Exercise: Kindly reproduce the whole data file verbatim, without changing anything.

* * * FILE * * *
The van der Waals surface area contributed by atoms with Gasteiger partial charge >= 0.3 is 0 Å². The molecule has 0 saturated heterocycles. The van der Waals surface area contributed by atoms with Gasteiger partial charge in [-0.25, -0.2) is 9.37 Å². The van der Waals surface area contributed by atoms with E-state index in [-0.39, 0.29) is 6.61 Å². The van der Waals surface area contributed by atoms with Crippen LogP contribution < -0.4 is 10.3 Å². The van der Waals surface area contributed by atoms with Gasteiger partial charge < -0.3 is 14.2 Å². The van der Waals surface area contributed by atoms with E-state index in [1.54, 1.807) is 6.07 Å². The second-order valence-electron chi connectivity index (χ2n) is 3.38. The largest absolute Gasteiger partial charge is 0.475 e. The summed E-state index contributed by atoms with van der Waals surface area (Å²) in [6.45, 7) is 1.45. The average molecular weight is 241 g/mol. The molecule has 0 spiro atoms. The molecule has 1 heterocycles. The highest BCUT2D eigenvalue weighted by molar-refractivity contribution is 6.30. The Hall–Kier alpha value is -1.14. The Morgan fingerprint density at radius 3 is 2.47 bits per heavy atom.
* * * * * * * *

The van der Waals surface area contributed by atoms with Gasteiger partial charge >= 0.3 is 0 Å². The molecule has 0 saturated heterocycles. The van der Waals surface area contributed by atoms with Gasteiger partial charge in [-0.25, -0.2) is 9.37 Å². The van der Waals surface area contributed by atoms with E-state index in [-0.39, 0.29) is 6.61 Å². The van der Waals surface area contributed by atoms with Crippen LogP contribution < -0.4 is 10.3 Å². The van der Waals surface area contributed by atoms with Gasteiger partial charge < -0.3 is 14.2 Å². The van der Waals surface area contributed by atoms with E-state index in [1.54, 1.807) is 6.07 Å². The second-order valence-electron chi connectivity index (χ2n) is 3.38. The largest absolute Gasteiger partial charge is 0.475 e. The summed E-state index contributed by atoms with van der Waals surface area (Å²) in [6.45, 7) is 1.45. The average molecular weight is 241 g/mol. The molecule has 0 spiro atoms. The molecule has 1 heterocycles. The highest BCUT2D eigenvalue weighted by molar-refractivity contribution is 6.30. The Hall–Kier alpha value is -1.14. The Morgan fingerprint density at radius 3 is 2.47 bits per heavy atom.